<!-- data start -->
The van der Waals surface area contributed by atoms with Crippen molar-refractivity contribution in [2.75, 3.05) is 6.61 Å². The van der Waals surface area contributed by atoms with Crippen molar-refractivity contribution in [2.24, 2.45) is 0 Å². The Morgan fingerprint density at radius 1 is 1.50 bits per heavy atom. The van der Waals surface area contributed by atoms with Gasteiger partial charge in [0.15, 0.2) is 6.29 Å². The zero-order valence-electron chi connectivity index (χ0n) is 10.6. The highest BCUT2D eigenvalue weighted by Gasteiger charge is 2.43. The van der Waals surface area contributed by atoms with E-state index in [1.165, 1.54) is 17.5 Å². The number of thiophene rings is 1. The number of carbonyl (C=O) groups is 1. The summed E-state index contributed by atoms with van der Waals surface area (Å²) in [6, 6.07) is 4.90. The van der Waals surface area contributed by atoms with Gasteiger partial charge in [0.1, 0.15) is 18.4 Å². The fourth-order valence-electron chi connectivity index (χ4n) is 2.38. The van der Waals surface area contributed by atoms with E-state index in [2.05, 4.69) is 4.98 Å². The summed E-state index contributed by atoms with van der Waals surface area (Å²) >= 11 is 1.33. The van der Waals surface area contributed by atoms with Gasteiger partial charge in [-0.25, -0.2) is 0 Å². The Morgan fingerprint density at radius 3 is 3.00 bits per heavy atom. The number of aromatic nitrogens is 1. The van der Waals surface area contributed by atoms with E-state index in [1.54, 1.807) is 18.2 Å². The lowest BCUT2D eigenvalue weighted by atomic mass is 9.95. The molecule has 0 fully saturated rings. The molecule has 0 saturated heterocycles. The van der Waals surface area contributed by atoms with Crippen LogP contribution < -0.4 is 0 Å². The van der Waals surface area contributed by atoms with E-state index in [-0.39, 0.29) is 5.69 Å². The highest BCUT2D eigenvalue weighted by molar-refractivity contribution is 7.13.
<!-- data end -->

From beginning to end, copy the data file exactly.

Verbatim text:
The van der Waals surface area contributed by atoms with Crippen molar-refractivity contribution in [2.75, 3.05) is 6.61 Å². The van der Waals surface area contributed by atoms with Crippen molar-refractivity contribution in [2.24, 2.45) is 0 Å². The Morgan fingerprint density at radius 1 is 1.50 bits per heavy atom. The van der Waals surface area contributed by atoms with Gasteiger partial charge in [0.15, 0.2) is 6.29 Å². The zero-order valence-electron chi connectivity index (χ0n) is 10.6. The highest BCUT2D eigenvalue weighted by Gasteiger charge is 2.43. The van der Waals surface area contributed by atoms with E-state index in [1.165, 1.54) is 17.5 Å². The number of thiophene rings is 1. The number of carbonyl (C=O) groups is 1. The summed E-state index contributed by atoms with van der Waals surface area (Å²) in [6, 6.07) is 4.90. The van der Waals surface area contributed by atoms with Gasteiger partial charge in [0.1, 0.15) is 18.4 Å². The fourth-order valence-electron chi connectivity index (χ4n) is 2.38. The van der Waals surface area contributed by atoms with E-state index in [2.05, 4.69) is 4.98 Å². The summed E-state index contributed by atoms with van der Waals surface area (Å²) >= 11 is 1.33. The van der Waals surface area contributed by atoms with Gasteiger partial charge in [-0.25, -0.2) is 0 Å². The Morgan fingerprint density at radius 3 is 3.00 bits per heavy atom. The number of aromatic nitrogens is 1. The van der Waals surface area contributed by atoms with E-state index in [1.54, 1.807) is 18.2 Å². The lowest BCUT2D eigenvalue weighted by atomic mass is 9.95. The molecule has 0 fully saturated rings. The molecule has 0 saturated heterocycles. The van der Waals surface area contributed by atoms with Crippen LogP contribution < -0.4 is 0 Å². The van der Waals surface area contributed by atoms with E-state index in [-0.39, 0.29) is 5.69 Å². The highest BCUT2D eigenvalue weighted by molar-refractivity contribution is 7.13.